An insistence on near absolute secrecy threatens to undermine two vital elements of the security of the United States: 1) the democratic process itself, without which there can be no system to secure; 2) the intellectual dissent which is necessary to enforce truly reasoned thinking in planning of operations and information analysis. [Full Story]
AT&T SUED FOR VIOLATING LAW IN NSA DOMESTIC SPY PROGRAM
AT&T was once the nation's telecommunications monopoly, and abuses there led to the break-up of the Bell monopoly and the regulation of telecoms, with the intent of encouraging competition and achieving the goal of forcing providers to serve the customers first. Now, the Electronic Frontier Foundation has filed a lawsuit alleging that the telecommunications giant has violated federal law by assisting the government in spying on innocent Americans without any court authorization. [Full Story]
OFFICIAL SECRECY POWER UNDERMINES FREE ENTERPRISE
In American society, it's worth asking whether secrecy in the hands of the powerful is compatible with representative democracy. There is no secrecy power in the US Constitution, and no law enacted by Congress provides such power. In the case of the Crater Coupler, the government's assertion of a right to conceal all activities related to a covert operation, under official secrecy claims, actively allowed a major company to usurp the intellectual property rights of an inventor, by stripping that individual and his partners of the constitutional right to seek redress in court. [Full Story]
AG SAYS CONGRESS KNEW FULL EXTENT OF WIRETAPS
Attorney Gen. Alberto Gonzales, while speaking to a group at Georgetown University, defended the president's authorizing the warrantless wiretaps carried out by the NSA on US citizens. He reiterated the drumbeat that it was the 2001 Authorization for the Use of Military Force against Al Qaeda that gave the president the authority to execute warrantless wiretaps, despite prohibitions in federal law.
During the speech, a group of about 20 protesters stood with their backs to Gonzales, while some held up a banner reading "Those who would sacrifice liberty for security deserve neither", quoting Benjamin Franklin. [Full Story]
JUSTICE DEPT. ISSUES REPORT DEFENDING WARRANTLESS WIRETAPS
The US Justice Dept., under AG Alberto Gonzales, who advised Pres. Bush as White House Counsel, during the planning of the extrajudicial wiretaps, has issued a 42-page report that claims authorization for the wiretaps was implicit in the preliminary "Authorization for the Use of Military Force" (AUMF), passed after the attacks of 11 September 2001. Critics note a number of problems with the report and its premises. [Full Story]
Former US Vice President Al Gore gave what is being described as an historic non-partisan speech, calling for a passionate nationwide movement to defend and uphold the Constitution of the United States. Gore gave the speech in a non-partisan context, speaking at the Daughters of the American Revolution hall, with the express support and participation of Representative Bob Barr, Republican of Georgia. [Full Story]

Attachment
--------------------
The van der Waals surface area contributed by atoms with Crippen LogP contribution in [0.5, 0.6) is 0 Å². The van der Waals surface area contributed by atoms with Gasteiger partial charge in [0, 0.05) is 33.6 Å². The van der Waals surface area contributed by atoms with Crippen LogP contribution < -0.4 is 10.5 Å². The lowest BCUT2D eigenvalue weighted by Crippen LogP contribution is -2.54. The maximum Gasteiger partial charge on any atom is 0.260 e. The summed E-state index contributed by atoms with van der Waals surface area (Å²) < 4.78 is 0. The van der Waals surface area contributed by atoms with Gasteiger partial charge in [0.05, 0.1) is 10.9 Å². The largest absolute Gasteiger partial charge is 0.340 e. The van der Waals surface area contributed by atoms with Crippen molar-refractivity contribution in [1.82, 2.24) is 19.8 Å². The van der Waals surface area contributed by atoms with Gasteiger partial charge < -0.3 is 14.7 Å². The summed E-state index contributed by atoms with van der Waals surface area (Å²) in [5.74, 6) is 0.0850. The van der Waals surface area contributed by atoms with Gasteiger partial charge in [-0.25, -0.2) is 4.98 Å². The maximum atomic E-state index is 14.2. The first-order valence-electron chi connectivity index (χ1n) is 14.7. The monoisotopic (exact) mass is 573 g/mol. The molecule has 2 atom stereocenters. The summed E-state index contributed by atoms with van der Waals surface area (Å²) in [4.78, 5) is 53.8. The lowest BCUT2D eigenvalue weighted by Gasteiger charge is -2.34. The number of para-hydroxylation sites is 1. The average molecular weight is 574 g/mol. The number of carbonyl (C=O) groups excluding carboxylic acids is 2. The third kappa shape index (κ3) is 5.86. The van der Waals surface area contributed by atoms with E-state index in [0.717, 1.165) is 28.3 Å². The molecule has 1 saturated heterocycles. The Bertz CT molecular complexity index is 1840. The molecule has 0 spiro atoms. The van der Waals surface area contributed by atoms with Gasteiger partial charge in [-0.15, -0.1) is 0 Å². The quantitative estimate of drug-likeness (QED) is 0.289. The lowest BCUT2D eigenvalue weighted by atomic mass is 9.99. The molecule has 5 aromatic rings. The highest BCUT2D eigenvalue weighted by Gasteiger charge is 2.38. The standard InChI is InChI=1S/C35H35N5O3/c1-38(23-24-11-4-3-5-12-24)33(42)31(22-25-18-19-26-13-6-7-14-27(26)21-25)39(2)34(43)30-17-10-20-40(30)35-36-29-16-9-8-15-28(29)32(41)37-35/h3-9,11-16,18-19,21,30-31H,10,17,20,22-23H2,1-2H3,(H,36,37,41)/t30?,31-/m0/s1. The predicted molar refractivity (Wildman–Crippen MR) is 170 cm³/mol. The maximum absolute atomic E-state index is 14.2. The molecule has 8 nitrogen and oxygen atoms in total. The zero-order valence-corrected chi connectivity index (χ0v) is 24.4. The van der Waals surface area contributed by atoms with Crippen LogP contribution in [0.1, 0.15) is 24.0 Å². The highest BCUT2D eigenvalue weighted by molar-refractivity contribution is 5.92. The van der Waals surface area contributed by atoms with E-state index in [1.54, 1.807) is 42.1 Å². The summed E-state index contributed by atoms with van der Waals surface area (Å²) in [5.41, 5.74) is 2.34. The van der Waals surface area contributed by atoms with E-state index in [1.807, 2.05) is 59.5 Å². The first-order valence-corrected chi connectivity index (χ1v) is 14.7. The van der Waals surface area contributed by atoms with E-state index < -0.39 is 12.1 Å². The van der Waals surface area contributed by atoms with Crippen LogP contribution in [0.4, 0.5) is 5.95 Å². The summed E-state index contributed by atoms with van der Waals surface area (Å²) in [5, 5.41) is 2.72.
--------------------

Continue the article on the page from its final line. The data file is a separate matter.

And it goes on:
TRANSCRIPT OF GORE SPEECH FOR LIBERTY COALITION, ENDORSED BY REP. BOB BARR (R-GA)
Congressman Barr and I have disagreed many times over the years, but we have joined together today with thousands of our fellow citizens-Democrats and Republicans alike-to express our shared concern that America's Constitution is in grave danger.
In spite of our differences over ideology and politics, we are in strong agreement that the American values we hold most dear have been placed at serious risk by the unprecedented claims of the Administration to a truly breathtaking expansion of executive power. [Full Transcript]
DATA SHADOWS & IMPROBABLE CONSENT
Neither contracts nor "terms and conditions" including indemnities disclaimers, can be classified as legislation. They do not make or construct legal limits by themselves. Obvious as this may seem, it is a necessary introduction to the problem of the trade in personal information and "soft surveillance", whereby one is routinely subjected to interrogation, inspection and even physical search, not for having broken any laws or even aroused any reasonable suspicion, but simply because "that's policy". [Full Story]
PRIVACY MAY BE KEY TO ALITO'S FATE
Judge Samuel Alito, by most accounts named to become Associate Justice on the Supreme Court for his so exceedingly surpassing the ill-fated Harriet Miers in judicial experience, has tried to stay clear of the privacy issue. That is because privacy —and its constitutional guarantees— is essential in the Roe v. Wade ruling that struck down abortion bans in 1973.
Alito has already been blitzed with criticism after it was revealed he advised the Reagan administration he did not believe there was any constitutional right to privacy relating to abortion rights and the Roe v. Wade decision. But now, newly released documents seem to show Alito has expressed a lack of support for other constitutional privacy rights. [Full Story]
JUDGE QUITS SECRET 'SPY COURT' IN APPARENT PROTEST
Judge James Robertson —one of eleven members of the secret tribunal that hears cases related to the Foreign Intelligence Surveillance Act (FISA) and its sanctioned investigations— has resigned his post in protest. Judge Robertson reportedly told associates he believed Pres. Bush's order to the National Security Agency (NSA) to spy on Americans may violate federal law.
Though Judge Robertson gave no official reasons for his departure in his letter of resignation, Washington Post writers Carol Leonnig and Dafna Linzer reported on 21 December that "two associates familiar with the decision" report his concern that "warrantless searches" —which underwent no judicial review— "may have tainted the FISA Court's work". [Full Story]